Who Is Pouring Enterprise Weedkiller and Why?

first_imgRelated Posts Tags:#enterprise#saas Cognitive Automation is the Immediate Future of… At the Enterprise 2.0 Conference, one question I asked all vendors was about their sales model. Were they relying on grassroots adoption, one click at a time, letting the software do the talking, not employing any sales people? Or did they follow the tried and true model of mixing inside sales (telephone, qualifying, small deals) and big-game hunters who close major deals with the large firms?A lot of vendors said it was a mix of both, the first model for SMB and the second for enterprise. That makes sense. But some were pure play (i.e. no salespeople employed). Before dismissing this as crazy, think of some of the highly successful companies in this category; Basecamp, Atlassian, and Zoho come to mind. But grassroots adoption flies in the face of the enterprise’s need for structure and control. So, some enterprise are pouring weedkiller on it (tip of the hat to Oliver Marks for the weedkiller analogy). Presumably, they see these young shoots as weeds and not beautiful flowers or nourishing plants. Why?Gasp! Our Staff Is Using Facebook to Discuss BusinessThis heading was the sort of thing one heard at the conference. It usually meant that the company had not deployed something that was as easy and fun as Facebook and also “enterprise-safe.” From merely observing the vendors with stands, there is absolutely no excuse for that. A lot of vendors have collaboration software that is intuitive and functionally rich and that takes care of the usual enterprise concerns about security and control.Block IP Address X But Not YClearly, though, enterprises want to block plenty of sites. In some cases, their reasons seem obscure and unreasonable to the vendors. In some cases, blocking is motivated by serious deficiencies in the vendor’s software, most likely something related to security.In other cases, the enterprise may have chosen its vendor and want to drive adoption of the product. That is a reasonable strategy in some cases. There is great value in network scale with collaboration tools. This tends to favor the top-down strategy: decide on one tool and force it on everyone. That has tended to lead to clunky, expensive, time-sucking disasters in the past. Getting that balance right is tough. The CIO’s job is not a simple one.This will give firms with big sales teams an advantage. Those big firms will acquire the smaller vendors that have traction but cannot scale on their own.Bootstrapped vendors, aware of that reality, have either remained in the SMB market or chosen a niche. Atlassian, for example, is growing like a weed without any salespeople by focusing on developers (developers being the kind of people who resist anyone telling them what tools to use).Overcome Three Objections to Avoid WeedkillerAccording to a recent Forrester report, enterprise CIOs are concerned most with these three big issues when considering SaaS:Security 31%,Total cost 27% (i.e. volume discounts),Integration 22%,Vendors simply have to address these issues. Any vendor that can’t address them shouldn’t even be in the business. And any vendor with a solid track record in the enterprise will have reasonably good solutions for all three. Probably not perfect solutions, but we live in an imperfect world.Where Is the Internet Scale + Enterprise Safe Sign-On Service?In the consumer Internet world, we speak in terms of OpenID vs. Facebook Connect vs. FriendConnect.Meanwhile, in a parallel universe, we have the Magic Quadrant for Enterprise Single Sign-On (ESS).It is possible that both actually do exist in the same universe and will benefit from each other. If one of the three players in consumer-land would address some of the enterprise’s reasonable concerns, the table might tip in their favor. Or maybe an enterprise vendor could convince people that they can be very open and very secure at the same time. Letting the outside world (you know, those pesky customers) into the enterprise is generally a good thing. But keeping out the bad apples is equally critical.(Image: James H. Miller.) bernard lunncenter_img IT + Project Management: A Love Affair 3 Areas of Your Business that Need Tech Now Massive Non-Desk Workforce is an Opportunity fo…last_img read more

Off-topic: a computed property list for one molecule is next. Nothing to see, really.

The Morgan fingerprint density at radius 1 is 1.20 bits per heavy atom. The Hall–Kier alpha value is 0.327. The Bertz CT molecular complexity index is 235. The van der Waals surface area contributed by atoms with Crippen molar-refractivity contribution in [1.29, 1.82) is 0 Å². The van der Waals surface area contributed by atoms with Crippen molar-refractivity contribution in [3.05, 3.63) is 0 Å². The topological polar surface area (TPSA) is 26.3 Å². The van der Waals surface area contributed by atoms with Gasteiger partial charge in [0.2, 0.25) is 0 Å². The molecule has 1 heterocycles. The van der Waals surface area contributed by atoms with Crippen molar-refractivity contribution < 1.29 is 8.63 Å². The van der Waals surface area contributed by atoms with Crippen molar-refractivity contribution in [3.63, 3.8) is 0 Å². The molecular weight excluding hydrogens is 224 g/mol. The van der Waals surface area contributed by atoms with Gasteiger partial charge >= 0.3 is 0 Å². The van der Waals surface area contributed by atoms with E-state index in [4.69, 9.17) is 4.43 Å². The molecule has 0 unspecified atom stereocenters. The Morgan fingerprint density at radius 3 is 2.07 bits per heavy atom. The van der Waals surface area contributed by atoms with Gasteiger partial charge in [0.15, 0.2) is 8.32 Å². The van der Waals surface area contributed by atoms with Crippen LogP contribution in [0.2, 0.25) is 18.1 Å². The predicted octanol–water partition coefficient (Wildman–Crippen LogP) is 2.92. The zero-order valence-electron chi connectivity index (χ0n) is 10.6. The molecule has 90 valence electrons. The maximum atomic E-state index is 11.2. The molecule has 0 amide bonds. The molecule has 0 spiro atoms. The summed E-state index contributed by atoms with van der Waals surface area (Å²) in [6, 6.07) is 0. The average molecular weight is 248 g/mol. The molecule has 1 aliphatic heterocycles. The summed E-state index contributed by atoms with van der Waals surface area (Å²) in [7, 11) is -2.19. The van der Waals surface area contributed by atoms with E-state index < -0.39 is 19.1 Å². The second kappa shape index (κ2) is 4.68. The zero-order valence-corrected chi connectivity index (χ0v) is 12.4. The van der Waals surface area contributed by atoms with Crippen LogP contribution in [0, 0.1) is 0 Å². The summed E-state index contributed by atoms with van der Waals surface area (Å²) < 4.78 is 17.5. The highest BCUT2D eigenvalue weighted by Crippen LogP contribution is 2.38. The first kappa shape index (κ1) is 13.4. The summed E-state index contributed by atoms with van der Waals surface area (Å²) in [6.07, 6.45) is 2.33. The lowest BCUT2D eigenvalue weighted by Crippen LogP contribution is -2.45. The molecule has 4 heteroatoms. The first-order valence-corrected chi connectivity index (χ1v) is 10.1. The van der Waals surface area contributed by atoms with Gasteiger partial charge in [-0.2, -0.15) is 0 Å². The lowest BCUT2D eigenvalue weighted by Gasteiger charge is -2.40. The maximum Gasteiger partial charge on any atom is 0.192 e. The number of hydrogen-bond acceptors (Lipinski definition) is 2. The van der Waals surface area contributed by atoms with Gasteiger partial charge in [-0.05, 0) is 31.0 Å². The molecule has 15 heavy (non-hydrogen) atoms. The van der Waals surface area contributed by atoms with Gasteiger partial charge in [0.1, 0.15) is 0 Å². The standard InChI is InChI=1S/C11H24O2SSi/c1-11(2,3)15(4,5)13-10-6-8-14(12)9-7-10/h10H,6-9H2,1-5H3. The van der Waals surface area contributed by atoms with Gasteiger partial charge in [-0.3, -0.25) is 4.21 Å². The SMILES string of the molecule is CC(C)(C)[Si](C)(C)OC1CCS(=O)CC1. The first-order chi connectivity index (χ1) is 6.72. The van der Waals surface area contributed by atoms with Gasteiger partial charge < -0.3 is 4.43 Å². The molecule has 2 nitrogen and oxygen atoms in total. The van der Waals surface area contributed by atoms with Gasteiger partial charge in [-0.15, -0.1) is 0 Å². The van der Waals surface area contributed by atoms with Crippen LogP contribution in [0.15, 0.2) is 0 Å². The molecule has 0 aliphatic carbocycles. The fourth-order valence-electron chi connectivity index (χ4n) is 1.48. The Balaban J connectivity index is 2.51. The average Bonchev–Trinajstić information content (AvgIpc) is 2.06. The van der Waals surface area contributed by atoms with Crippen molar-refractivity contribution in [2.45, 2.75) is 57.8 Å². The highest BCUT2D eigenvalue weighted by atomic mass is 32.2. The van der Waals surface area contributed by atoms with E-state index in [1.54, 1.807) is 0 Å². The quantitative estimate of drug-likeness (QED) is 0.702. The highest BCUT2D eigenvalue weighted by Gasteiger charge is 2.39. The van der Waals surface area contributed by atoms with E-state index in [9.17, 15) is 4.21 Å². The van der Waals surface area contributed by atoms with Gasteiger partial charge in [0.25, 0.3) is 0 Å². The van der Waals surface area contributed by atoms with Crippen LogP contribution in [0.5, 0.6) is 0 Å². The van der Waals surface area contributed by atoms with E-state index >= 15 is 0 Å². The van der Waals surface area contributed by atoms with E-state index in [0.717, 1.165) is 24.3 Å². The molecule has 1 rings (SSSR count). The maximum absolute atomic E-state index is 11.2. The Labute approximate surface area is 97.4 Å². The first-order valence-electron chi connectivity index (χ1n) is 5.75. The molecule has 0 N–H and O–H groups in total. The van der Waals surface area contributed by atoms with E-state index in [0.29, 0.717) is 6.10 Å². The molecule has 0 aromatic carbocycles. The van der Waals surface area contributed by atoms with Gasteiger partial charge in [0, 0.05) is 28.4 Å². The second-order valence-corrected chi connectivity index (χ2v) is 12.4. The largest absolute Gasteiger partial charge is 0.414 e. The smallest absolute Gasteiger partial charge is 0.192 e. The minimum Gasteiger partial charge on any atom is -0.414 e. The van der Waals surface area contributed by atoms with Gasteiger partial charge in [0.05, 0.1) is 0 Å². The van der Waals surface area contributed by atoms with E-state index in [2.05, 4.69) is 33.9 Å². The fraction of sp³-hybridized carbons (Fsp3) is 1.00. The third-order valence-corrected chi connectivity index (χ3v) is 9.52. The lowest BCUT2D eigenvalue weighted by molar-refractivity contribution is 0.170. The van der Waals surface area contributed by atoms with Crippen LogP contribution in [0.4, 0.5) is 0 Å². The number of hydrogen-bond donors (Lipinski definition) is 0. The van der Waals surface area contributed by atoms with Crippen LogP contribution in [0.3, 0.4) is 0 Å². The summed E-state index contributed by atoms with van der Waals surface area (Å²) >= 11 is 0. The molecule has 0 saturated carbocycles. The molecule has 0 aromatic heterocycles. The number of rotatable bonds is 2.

Sorry Facebook, This Was A Privacy Bungle! Here’s What You Should’ve Done